We were told that the best way to catch the Choir, basically the women who sing in church, was after the service on a Sunday. Funnily, I could follow the service by catching the odd Aranda word; Andrew, the son of a Lutheran pastor, could follow the liturgy; I was more at sea in my own culture than the Ntaria mob. After the service Andrew and I spoke to the Choir. In the early days of the project, we had thought that we could produce a version of the cantata that could be used in church services as a gift to the Ntaria community. This became impractical – trying to write a piece which serves two functions at the same time – but Andrew came up with a chorus which we could offer the Choir to put into their repertoire. That morning we both stood outside the church, squinting at the manuscript paper almost pure white in the dazzling Centralian midday sun, and sang it for the women, glossing Strehlow’s final thoughts: ‘Pmara nhanha Altjirraka (This land is from Eternity).’

We talked about Sydney and the Opera House. Some of the women have been down south a number of times. Some of them are well-known potters. But rarely do they get to the eastern seaboard. In order to have the Choir sing with the Sydney Symphony, a number of logistical problems have to be overcome. Rain has already brought up some of the Centralian creeks so mailing the vocal scores became a bit of a gamble. In the end the Sydney Symphony couriered the package to David Roennfeldt care of the school, since the settlement has no house numbers or street names. Symphony Australia has provided funding for Brett Weymark, Sydney Philharmonia’s Musical Director, to go out to Central Australia for rehearsals. The women also like to take part in culture sharing activities when touring, and through the Sydney Opera House’s Message Sticks Festival, the Symphony has undertaken to organise sessions with local indigenous communities.

The premiere of Journey to Horseshoe Bend will see a unique meeting across cultures on the concert hall stage. The Sydney Symphony scheduled the premiere in National Reconciliation Week, in conjunction with Message Sticks. It is odd to think that with a Bach chorale we are being faithful to the unique culture that is Hermannsburg. At one stage we were asked if we were going to use didgeridoos. Well, no, they’re not Central Australian. What we’re doing has its own place in history.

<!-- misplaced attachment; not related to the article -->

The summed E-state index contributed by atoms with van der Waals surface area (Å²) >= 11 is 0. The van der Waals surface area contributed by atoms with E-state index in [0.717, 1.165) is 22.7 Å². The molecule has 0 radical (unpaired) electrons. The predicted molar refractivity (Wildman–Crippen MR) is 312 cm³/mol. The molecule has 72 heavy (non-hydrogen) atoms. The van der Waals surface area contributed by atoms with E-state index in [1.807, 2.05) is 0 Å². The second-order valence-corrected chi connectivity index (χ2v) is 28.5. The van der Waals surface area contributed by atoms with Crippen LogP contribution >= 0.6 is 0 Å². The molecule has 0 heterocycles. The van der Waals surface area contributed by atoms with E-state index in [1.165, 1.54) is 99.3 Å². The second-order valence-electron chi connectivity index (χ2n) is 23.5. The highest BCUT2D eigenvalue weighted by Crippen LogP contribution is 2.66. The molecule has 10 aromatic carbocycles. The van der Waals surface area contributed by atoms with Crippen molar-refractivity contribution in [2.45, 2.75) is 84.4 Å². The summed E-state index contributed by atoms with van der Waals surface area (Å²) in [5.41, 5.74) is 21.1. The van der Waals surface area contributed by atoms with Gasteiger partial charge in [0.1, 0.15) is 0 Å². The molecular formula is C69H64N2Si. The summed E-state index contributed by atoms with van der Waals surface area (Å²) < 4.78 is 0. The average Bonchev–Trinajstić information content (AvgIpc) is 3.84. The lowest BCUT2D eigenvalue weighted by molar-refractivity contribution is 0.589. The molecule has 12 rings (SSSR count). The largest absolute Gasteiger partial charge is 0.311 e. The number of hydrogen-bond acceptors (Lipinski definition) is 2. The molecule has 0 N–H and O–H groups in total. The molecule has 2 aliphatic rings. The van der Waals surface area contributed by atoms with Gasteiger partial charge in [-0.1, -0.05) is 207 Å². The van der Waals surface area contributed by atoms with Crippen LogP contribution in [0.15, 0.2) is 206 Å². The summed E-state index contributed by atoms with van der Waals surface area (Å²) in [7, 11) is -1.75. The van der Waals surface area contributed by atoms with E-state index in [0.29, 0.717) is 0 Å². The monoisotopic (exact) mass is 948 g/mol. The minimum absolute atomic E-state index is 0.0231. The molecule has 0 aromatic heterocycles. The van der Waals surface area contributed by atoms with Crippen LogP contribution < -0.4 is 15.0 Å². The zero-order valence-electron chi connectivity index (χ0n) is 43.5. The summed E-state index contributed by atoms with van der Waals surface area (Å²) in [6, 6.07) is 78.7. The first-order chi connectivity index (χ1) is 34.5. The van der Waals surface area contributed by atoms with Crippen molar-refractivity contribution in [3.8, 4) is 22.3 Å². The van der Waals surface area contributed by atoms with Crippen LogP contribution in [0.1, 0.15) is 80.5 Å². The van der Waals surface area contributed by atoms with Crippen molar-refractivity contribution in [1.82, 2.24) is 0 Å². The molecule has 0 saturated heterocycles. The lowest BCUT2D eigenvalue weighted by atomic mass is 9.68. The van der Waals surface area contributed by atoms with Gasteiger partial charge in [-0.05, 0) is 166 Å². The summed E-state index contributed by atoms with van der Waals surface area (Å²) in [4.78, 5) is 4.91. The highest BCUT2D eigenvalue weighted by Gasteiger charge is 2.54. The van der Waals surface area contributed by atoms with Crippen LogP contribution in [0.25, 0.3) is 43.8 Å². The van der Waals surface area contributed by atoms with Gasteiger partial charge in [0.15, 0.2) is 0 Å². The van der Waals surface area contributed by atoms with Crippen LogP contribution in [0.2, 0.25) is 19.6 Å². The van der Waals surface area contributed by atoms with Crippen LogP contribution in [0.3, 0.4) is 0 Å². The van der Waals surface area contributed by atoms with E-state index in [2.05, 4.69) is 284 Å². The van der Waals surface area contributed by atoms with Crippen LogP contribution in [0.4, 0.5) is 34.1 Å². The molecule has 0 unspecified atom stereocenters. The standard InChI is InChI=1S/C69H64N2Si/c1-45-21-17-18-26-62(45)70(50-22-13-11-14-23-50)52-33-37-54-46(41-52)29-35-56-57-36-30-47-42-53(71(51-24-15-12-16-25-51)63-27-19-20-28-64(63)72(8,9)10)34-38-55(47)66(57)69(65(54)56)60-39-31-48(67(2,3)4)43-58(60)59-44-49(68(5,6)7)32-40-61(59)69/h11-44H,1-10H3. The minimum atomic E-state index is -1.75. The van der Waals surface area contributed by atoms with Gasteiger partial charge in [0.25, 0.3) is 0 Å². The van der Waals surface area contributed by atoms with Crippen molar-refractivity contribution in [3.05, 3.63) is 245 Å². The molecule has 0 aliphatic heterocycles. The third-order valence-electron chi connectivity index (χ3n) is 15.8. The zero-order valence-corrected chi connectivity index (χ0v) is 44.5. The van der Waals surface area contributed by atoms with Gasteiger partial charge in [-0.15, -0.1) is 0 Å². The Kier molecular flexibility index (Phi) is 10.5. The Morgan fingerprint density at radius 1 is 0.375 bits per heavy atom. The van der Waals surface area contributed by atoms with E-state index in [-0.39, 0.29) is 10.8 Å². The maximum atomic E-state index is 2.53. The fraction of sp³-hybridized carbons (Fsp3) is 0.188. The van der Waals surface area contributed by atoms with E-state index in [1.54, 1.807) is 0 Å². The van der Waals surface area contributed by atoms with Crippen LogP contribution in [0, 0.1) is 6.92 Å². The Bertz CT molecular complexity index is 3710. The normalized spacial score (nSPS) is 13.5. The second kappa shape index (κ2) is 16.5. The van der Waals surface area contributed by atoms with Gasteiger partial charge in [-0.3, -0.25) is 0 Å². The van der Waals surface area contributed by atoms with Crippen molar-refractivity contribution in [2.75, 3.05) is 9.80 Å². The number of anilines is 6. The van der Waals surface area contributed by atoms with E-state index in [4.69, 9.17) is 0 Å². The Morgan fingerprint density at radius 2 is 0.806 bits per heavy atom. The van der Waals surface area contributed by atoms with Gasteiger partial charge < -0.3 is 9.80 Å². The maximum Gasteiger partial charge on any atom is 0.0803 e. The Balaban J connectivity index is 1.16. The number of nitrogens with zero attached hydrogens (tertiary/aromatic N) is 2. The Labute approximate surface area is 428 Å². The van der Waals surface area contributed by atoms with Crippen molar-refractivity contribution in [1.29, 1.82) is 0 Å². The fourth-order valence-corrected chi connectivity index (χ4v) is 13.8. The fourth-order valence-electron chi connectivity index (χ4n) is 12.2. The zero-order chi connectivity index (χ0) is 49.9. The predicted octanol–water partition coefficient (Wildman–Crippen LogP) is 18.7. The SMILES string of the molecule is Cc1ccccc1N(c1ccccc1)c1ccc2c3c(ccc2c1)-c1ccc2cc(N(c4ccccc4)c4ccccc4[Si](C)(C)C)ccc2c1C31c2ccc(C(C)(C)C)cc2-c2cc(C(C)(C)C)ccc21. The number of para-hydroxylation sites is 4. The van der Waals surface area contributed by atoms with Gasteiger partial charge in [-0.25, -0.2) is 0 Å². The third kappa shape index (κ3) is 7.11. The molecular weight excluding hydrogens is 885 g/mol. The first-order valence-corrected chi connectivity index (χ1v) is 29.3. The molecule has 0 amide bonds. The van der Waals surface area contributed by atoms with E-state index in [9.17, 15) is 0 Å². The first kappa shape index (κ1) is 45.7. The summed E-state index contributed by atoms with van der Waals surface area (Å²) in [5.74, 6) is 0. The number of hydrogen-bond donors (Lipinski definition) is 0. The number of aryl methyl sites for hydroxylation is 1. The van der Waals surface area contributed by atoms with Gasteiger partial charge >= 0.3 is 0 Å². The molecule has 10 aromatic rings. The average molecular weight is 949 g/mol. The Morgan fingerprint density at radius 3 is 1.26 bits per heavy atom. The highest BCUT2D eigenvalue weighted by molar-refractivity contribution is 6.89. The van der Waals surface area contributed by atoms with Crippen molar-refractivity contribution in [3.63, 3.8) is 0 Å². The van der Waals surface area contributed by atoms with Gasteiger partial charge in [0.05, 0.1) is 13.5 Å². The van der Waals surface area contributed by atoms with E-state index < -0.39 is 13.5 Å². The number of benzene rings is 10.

In the early 1930s, the 23-year old Ted Strehlow returned to Central Australia. He withstood the heat and vast distances, and the intolerance of European settlers, to record the ceremonies and myths old Aranda men asked him to record. In the 1950s when he came to write his magnum opus Songs of Central Australia, he was engaged in a simultaneous task, with Moses Tjalkabota, Nathanael Rauwiraka, Conrad Raberaba and others, to translate the New Testament into Aranda. His life’s work was a parallel project.

Similarly Hermannsburg reflects two parallel streams. The Aranda never asked the Europeans to come; they’ve been obliged to make adjustments to European incursion. But over the years they’ve come up with a blend of culture, which to me seems to say, we know these cultures are not completely compatible, but we’re prepared to live with the contradictions. We sing a Bach chorale in Aranda as part of Both Ways. When the Hermannsburg people sang that hymn for Pastor Strehlow in 1922, most of the people, according to T.G.H. Strehlow ‘had begun to sob long before the end of the third verse had been reached….the hymn had come to seem like a prophecy of doom.’ That can hardly be the case now.

Gordon Kalton Williams © 2003

This article first appeared as Aranda Way (Bach in Central Australia) in Limelight magazine in 2003.

Journey to Horseshoe Bend was presented at Sydney Opera House, 28 and 29 May 2003. Music by Andrew Schultz, Libretto by Gordon Kalton Williams, based on the novel of the same name by T.G.H. Strehlow.